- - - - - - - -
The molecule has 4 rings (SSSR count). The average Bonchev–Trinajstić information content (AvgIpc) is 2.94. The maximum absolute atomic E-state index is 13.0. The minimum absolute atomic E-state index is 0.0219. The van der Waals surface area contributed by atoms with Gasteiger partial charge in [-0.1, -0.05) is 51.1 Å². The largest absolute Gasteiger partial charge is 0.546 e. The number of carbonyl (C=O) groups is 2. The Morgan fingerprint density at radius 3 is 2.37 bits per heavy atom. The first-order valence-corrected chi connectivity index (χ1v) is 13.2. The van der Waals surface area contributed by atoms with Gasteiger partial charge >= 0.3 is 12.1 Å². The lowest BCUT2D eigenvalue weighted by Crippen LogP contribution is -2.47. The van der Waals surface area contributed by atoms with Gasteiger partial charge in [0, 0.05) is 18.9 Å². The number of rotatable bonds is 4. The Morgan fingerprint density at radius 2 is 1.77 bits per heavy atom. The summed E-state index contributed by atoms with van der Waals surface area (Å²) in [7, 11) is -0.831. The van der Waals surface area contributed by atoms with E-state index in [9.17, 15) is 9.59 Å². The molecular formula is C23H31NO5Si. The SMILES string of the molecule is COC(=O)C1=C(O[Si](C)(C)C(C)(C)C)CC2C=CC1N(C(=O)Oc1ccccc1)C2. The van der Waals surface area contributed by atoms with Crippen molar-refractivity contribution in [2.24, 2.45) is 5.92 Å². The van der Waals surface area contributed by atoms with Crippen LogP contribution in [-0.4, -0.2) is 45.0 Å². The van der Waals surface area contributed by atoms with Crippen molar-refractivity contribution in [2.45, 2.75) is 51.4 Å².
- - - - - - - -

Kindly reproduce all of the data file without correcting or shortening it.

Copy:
The molecule has 4 rings (SSSR count). The average Bonchev–Trinajstić information content (AvgIpc) is 2.94. The maximum absolute atomic E-state index is 13.0. The minimum absolute atomic E-state index is 0.0219. The van der Waals surface area contributed by atoms with Gasteiger partial charge in [-0.1, -0.05) is 51.1 Å². The largest absolute Gasteiger partial charge is 0.546 e. The number of carbonyl (C=O) groups is 2. The Morgan fingerprint density at radius 3 is 2.37 bits per heavy atom. The first-order valence-corrected chi connectivity index (χ1v) is 13.2. The van der Waals surface area contributed by atoms with Gasteiger partial charge >= 0.3 is 12.1 Å². The lowest BCUT2D eigenvalue weighted by Crippen LogP contribution is -2.47. The van der Waals surface area contributed by atoms with Gasteiger partial charge in [0, 0.05) is 18.9 Å². The number of rotatable bonds is 4. The Morgan fingerprint density at radius 2 is 1.77 bits per heavy atom. The summed E-state index contributed by atoms with van der Waals surface area (Å²) in [7, 11) is -0.831. The van der Waals surface area contributed by atoms with E-state index in [9.17, 15) is 9.59 Å². The molecular formula is C23H31NO5Si. The SMILES string of the molecule is COC(=O)C1=C(O[Si](C)(C)C(C)(C)C)CC2C=CC1N(C(=O)Oc1ccccc1)C2. The van der Waals surface area contributed by atoms with Crippen molar-refractivity contribution in [2.24, 2.45) is 5.92 Å². The van der Waals surface area contributed by atoms with Crippen LogP contribution in [-0.4, -0.2) is 45.0 Å². The van der Waals surface area contributed by atoms with Crippen molar-refractivity contribution in [2.45, 2.75) is 51.4 Å².